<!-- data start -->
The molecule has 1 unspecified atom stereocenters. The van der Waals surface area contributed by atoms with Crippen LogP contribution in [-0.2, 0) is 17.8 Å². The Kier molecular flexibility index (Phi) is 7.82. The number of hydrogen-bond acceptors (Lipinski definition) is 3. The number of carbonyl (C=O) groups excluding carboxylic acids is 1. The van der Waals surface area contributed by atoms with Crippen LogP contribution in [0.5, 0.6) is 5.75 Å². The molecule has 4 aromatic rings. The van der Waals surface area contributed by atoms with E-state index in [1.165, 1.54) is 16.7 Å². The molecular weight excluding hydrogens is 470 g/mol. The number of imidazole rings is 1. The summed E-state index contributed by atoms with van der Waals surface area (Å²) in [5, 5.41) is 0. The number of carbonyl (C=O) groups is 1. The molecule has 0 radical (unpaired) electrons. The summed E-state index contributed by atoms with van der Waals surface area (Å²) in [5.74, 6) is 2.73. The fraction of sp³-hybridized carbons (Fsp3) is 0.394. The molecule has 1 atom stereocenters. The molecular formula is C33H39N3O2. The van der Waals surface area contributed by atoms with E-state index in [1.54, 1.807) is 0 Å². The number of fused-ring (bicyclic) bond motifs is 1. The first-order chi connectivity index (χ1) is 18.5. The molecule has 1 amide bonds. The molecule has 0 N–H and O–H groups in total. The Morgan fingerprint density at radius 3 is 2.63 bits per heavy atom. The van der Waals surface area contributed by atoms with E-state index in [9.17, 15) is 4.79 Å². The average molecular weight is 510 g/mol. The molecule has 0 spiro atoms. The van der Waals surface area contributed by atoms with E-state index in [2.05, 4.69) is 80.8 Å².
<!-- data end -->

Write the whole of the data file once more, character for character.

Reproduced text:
The molecule has 1 unspecified atom stereocenters. The van der Waals surface area contributed by atoms with Crippen LogP contribution in [-0.2, 0) is 17.8 Å². The Kier molecular flexibility index (Phi) is 7.82. The number of hydrogen-bond acceptors (Lipinski definition) is 3. The number of carbonyl (C=O) groups excluding carboxylic acids is 1. The van der Waals surface area contributed by atoms with Crippen LogP contribution in [0.5, 0.6) is 5.75 Å². The molecule has 4 aromatic rings. The van der Waals surface area contributed by atoms with E-state index in [1.165, 1.54) is 16.7 Å². The molecular weight excluding hydrogens is 470 g/mol. The number of imidazole rings is 1. The summed E-state index contributed by atoms with van der Waals surface area (Å²) in [5, 5.41) is 0. The number of carbonyl (C=O) groups is 1. The molecule has 0 radical (unpaired) electrons. The summed E-state index contributed by atoms with van der Waals surface area (Å²) in [5.74, 6) is 2.73. The fraction of sp³-hybridized carbons (Fsp3) is 0.394. The molecule has 1 atom stereocenters. The molecular formula is C33H39N3O2. The van der Waals surface area contributed by atoms with E-state index in [1.54, 1.807) is 0 Å². The number of fused-ring (bicyclic) bond motifs is 1. The first-order chi connectivity index (χ1) is 18.5. The molecule has 1 amide bonds. The molecule has 0 N–H and O–H groups in total. The Morgan fingerprint density at radius 3 is 2.63 bits per heavy atom. The van der Waals surface area contributed by atoms with E-state index in [9.17, 15) is 4.79 Å². The average molecular weight is 510 g/mol. The molecule has 0 spiro atoms. The van der Waals surface area contributed by atoms with E-state index in [2.05, 4.69) is 80.8 Å².